the Beacon Journal editorial board

FirstEnergy wasn’t kidding. The Akron-based power company must improve its financial position and maintain its credit rating, or risk deeper trouble, including the sale of the company during a period of consolidation in the utility industry. That is what drove its recent request for subsidies via the Public Utilities Commission of Ohio.

The commission initially approved a revenue stream deemed adequate by the company. Then federal regulators balked at the structure of the agreement. Unfortunately, the commission, in designing and approving a substitute plan, neglected an original provision that called for an equivalent financial result. It shrunk the subsidy.

Now FirstEnergy is scrambling to generate the necessary revenue. In doing so, it must add to earlier cost-saving steps, including reduced benefits and wage freezes. It recently canceled an electricity deal with the Northeast Ohio Public Energy Council, a consortium of communities representing 500,000 customers, arguing that the terms were more expensive than other similar arrangements.

FirstEnergy also has embarked on a larger “strategic review,” outlined by Charles Jones, the chief executive, in an earnings call with analysts last week. Jones talked about the company at a “crossroads,” with “some tough decisions” to make. One decision already in the works involves a return to full regulation.

That is where the company stood two decades ago, when Ohio noodled the idea of deregulating power generation. Once lawmakers gave their approval, FirstEnergy moved aggressively to comply. Without question, consumers have benefited, especially as an abundance of natural gas has pushed prices down. FirstEnergy has found the terrain rugged with its reliance on less competitive coal-fired and nuclear power plants.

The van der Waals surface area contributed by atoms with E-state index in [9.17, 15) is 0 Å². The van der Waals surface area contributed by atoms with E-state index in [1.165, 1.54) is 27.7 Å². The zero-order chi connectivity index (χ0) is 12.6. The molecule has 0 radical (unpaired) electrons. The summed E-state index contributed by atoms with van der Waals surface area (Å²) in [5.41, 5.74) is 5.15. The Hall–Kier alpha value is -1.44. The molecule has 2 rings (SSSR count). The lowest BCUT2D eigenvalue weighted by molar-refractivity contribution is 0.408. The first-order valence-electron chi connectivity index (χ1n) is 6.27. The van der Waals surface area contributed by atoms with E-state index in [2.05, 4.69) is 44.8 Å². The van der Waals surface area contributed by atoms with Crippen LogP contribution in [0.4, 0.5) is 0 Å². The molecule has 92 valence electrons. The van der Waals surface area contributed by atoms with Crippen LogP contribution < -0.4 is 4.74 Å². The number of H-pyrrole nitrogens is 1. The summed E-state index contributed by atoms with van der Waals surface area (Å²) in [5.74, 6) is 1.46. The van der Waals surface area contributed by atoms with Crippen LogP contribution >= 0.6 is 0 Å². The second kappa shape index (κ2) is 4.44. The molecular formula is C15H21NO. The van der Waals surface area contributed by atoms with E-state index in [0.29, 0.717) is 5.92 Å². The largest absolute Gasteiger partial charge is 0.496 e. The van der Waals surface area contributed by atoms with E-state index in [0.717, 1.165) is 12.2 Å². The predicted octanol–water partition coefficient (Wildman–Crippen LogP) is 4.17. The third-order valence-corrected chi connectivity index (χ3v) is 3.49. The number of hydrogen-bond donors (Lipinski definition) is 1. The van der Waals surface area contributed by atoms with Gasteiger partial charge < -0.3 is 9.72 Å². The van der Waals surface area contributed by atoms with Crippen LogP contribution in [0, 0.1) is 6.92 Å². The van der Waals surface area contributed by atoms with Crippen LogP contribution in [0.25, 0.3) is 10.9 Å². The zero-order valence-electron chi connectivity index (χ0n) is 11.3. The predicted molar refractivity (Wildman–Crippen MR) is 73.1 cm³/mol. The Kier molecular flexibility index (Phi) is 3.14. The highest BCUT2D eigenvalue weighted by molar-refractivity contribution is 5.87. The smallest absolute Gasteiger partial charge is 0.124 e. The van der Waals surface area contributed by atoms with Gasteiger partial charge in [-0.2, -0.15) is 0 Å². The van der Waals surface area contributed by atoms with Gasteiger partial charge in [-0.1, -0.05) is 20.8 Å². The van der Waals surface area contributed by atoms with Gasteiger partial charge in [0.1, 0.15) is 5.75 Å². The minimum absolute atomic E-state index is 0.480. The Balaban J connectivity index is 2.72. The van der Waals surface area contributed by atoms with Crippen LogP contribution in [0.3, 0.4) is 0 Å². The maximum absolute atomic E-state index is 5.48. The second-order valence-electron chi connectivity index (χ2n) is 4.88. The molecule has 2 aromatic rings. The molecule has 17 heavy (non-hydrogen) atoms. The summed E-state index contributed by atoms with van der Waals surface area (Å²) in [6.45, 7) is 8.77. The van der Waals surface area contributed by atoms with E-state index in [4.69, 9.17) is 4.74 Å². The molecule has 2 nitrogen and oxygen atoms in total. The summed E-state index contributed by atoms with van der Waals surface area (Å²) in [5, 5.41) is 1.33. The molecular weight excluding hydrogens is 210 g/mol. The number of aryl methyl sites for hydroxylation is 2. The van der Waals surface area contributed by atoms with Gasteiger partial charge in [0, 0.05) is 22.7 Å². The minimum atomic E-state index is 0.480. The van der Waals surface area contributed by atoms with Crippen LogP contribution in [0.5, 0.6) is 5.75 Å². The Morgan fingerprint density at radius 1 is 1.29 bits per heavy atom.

More, FirstEnergy has company, American Electric Power and Duke Energy struggling in similar ways.

Will FirstEnergy find receptive minds at the Statehouse? Many lawmakers may be eager to remind the company about the choices it has made the past decade. They also can point to energy suppliers that have entered the deregulated market. What would be the fallout for such investment?

FirstEnergy wants lawmakers to move quickly. The moment also requires much care. Ideally, lawmakers would have at the forefront a strategy for the state in the emerging era of reduced carbon pollution, or the global effort to curb climate change. A strong argument can be made that a regulated structure would be more useful in meeting this epic challenge.

Nuclear power plants, for instance, are indispensable to such progress. So are markers for efficiency and renewable sources.

Akron has a giant stake in FirstEnergy and its future, something lawmakers should know, too. The company long has been a leading corporate partner. Its headquarters is a cornerstone of downtown, the company’s presence contributing significantly to the regional economy. Once lost or diminished, all that isn’t easily regained.

To see a summary of the Beacon Journal recommendations for today’s election, go to